Promise Kept: Reducing the tax burden
Our rating was In the Works when we first examined this pledge, in January 2017, halfway into Walker's second term.
"Working families" is not a precise term, and the leading authorities on taxes in Wisconsin told us they had not done analyses on taxes on senior citizens. But there had been a series of tax cuts to that point in Walker's second term, albeit fewer than in his first term.
At that point, the second-term cuts included an income tax deduction worth $20.9 million, starting in the 2016-'17 budget year, resulting from an increase in the standard deduction for married filers. And there was property tax relief worth $213 million, starting the same time, through a reduction in property taxes that were the result of increases in school aids and school levy tax credits.
Property taxes are particularly important to senior citizens on fixed incomes and they clearly are a big bite for working families, including renters who arguably pay them indirectly.
So, what about the second half of Walker's second term?
Under Walker's 2017-'19 state budget, property taxes on the median value home worth $160,600 would remain at roughly $2,851 in the first year, and then would drop $22 the next year, according to the nonpartisan state Legislative Fiscal Bureau.
It's worth noting that the budget also helps more well-to-do folks. It reduces property taxes on business machinery by $74 million and eliminates the state's $8.5 million alternative minimum tax, which is mostly paid by upper-income taxpayers.
Overall, according to the fiscal bureau, there are some tax increases as well as decreases. But the net change in taxes for the 2017-'19 budget is a drop of $147.4 million during the two-year period. That far exceeds a net increase in fees of $10.6 million.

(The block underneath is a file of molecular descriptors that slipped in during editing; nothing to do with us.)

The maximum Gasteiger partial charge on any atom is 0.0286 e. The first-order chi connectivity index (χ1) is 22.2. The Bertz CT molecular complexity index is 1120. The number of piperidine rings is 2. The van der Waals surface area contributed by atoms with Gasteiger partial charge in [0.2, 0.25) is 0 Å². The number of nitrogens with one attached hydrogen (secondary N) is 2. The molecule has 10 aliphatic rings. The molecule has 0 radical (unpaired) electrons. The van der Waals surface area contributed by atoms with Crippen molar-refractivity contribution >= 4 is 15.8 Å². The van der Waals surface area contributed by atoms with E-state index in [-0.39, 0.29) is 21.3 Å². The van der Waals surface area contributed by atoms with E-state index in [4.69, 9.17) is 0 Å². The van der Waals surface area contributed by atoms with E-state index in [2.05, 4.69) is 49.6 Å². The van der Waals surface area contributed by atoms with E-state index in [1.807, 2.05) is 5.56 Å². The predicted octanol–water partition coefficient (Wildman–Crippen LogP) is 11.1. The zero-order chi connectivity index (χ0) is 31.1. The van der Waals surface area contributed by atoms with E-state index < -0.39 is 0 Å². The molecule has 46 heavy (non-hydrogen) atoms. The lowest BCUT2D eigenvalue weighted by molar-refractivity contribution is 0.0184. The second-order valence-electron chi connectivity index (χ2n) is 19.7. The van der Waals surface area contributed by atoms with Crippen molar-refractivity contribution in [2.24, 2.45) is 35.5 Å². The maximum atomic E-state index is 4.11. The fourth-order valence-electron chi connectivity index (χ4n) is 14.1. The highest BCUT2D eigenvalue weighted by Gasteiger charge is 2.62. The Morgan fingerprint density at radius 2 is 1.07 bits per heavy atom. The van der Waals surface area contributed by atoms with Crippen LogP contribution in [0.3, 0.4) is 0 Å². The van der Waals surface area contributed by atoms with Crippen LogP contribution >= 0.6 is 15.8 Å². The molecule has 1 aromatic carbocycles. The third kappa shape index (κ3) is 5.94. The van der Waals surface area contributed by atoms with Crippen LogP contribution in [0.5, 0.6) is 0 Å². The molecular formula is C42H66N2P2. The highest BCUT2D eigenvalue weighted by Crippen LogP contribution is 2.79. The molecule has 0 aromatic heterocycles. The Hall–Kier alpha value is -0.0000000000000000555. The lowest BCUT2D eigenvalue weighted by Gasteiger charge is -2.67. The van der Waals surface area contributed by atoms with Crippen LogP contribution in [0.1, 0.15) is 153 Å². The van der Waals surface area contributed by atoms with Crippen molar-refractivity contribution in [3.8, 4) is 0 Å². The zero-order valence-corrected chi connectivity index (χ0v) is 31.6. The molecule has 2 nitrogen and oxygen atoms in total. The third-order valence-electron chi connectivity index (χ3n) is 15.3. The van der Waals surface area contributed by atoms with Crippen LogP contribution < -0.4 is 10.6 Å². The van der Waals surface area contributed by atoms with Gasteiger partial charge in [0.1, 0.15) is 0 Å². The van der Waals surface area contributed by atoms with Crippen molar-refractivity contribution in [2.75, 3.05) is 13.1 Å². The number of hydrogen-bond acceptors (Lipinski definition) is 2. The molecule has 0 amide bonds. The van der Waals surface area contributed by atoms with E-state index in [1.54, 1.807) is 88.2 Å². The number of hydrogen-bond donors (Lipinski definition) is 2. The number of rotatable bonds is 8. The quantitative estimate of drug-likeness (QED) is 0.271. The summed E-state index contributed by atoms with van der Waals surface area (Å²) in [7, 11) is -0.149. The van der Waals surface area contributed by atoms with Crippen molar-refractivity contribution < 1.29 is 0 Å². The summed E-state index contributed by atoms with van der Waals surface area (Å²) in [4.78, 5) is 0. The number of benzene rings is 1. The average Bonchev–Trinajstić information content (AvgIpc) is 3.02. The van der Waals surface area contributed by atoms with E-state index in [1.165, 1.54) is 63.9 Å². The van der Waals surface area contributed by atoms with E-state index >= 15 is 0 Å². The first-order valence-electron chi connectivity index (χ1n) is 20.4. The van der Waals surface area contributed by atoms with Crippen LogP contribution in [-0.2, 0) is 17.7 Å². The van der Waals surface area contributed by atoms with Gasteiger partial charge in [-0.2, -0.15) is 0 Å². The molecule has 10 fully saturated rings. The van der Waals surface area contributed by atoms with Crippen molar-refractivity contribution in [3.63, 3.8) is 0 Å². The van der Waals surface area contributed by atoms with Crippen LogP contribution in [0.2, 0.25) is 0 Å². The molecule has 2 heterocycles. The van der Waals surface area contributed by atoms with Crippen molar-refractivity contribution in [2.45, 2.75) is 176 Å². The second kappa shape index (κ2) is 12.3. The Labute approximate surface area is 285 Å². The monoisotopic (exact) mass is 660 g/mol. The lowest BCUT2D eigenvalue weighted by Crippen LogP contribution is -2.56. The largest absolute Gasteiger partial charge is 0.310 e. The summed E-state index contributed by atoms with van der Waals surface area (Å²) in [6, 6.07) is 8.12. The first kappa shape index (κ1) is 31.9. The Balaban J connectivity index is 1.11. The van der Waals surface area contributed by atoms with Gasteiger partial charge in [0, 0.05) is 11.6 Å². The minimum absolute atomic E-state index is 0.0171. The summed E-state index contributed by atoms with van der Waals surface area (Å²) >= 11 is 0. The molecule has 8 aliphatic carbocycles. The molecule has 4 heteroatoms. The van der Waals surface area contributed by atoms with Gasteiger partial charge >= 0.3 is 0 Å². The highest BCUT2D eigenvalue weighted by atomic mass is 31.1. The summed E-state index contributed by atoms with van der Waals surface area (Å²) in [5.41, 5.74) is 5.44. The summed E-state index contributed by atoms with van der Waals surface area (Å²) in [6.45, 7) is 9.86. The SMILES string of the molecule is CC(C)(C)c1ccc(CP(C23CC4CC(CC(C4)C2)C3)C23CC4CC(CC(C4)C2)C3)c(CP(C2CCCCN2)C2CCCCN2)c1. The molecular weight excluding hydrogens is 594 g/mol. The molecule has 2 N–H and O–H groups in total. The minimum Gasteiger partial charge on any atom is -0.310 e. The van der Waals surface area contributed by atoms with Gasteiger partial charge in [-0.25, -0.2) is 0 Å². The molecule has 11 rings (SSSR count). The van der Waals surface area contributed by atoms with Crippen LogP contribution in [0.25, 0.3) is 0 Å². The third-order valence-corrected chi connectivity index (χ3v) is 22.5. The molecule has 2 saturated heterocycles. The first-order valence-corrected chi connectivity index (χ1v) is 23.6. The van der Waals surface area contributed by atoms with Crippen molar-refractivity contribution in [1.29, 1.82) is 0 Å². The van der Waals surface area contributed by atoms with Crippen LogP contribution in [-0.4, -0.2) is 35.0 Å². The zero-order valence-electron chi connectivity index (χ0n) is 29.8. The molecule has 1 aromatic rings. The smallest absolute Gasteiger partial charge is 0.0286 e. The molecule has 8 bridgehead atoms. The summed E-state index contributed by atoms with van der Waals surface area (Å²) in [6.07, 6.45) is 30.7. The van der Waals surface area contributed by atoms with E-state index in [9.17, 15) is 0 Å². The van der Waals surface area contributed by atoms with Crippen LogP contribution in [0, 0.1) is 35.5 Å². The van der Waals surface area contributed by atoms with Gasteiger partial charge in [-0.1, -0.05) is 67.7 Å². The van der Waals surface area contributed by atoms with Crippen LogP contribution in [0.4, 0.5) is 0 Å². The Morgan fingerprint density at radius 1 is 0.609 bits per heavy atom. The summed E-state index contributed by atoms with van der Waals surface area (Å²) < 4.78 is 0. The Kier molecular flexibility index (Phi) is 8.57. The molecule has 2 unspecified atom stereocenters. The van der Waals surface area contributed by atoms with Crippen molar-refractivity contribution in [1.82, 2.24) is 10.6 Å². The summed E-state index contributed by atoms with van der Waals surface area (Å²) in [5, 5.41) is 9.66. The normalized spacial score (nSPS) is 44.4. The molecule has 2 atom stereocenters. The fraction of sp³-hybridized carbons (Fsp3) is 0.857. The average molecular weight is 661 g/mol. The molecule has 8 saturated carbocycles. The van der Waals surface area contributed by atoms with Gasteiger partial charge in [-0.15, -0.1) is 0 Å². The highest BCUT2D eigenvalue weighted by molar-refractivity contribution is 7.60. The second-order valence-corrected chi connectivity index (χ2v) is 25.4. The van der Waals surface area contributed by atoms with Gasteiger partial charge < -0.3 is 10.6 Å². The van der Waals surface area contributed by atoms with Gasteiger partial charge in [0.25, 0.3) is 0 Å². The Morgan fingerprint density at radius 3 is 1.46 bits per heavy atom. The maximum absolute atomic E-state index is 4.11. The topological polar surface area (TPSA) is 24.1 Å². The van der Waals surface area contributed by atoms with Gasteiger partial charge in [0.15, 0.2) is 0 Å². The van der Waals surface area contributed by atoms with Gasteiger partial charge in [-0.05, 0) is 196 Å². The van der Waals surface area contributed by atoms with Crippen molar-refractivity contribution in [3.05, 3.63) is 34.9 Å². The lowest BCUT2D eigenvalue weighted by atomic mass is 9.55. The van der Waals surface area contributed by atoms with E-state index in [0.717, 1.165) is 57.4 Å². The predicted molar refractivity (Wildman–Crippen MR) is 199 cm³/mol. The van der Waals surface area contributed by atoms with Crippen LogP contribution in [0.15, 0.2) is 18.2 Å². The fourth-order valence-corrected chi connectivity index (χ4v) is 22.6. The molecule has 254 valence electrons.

Tax increases: One of the larger tax increases — $20.3 million over the two years — results from limiting a tax credit that individuals can claim for paying taxes to other states. Also, there is a tax increase of $10.2 million by limiting which people can claim the homestead tax credit.
Tax decreases: The largest tax cut — $180.9 million over two years — comes from eliminating what is known as the forestry tax, which amounted to a state property tax. Another $10 million is cut by repealing what is known as the ambulatory surgical center assessment.
Separately, there are a couple of actions outside of the budget to consider:
Walker and the Republican-led Legislature adopted in April 2018 a tax bill that included a one-time $100 per child tax rebate to parents and a one-time weekend sales tax holiday for all consumers.
In July 2018, Walker said his administration would begin collecting online sales taxes. It's estimated that will bring in $90 million in the first year. But Walker has said that whatever the amount, income tax rates would be reduced so that there is no net increase in tax revenue to the state.
Finally, another way to think about it: General fund taxes — which includes primarily income and sales taxes, along with miscellaneous taxes — were a total of $133.9 million less during Walker's second term as a result of tax law changes made under Walker, fiscal bureau director Bob Lang told us.
In sum, Walker generally continued to reduce the tax burden during his second term. We rate this pledge Promise Kept.
Email, Gov. Scott Walker press secretary Amy Hasenberg, Oct. 3, 2018
Interview, Wisconsin Policy Forum research director Jason Stein, Oct. 3, 2018
Wisconsin Legislative Fiscal Bureau, tax memo, Dec. 29, 2017
Interview, Wisconsin Legislative Fiscal Bureau director Bob Lang, Oct. 4, 2018
Milwaukee Journal Sentinel, "Gov. Scott Walker signs $76B Wisconsin budget with money for schools, fees for hybrids," Sept. 21, 2017
Associated Press, "Walker signs state budget in advance of re-election run," Sept. 21, 2017
PolitiFact Wisconsin, "Return budget surpluses to taxpayers," Sept. 28, 2018
At mid-point of term, progress has been made on taxes
That pledge was: "Continue to reduce the tax burden on working families" and senior citizens in Wisconsin each year he was in office.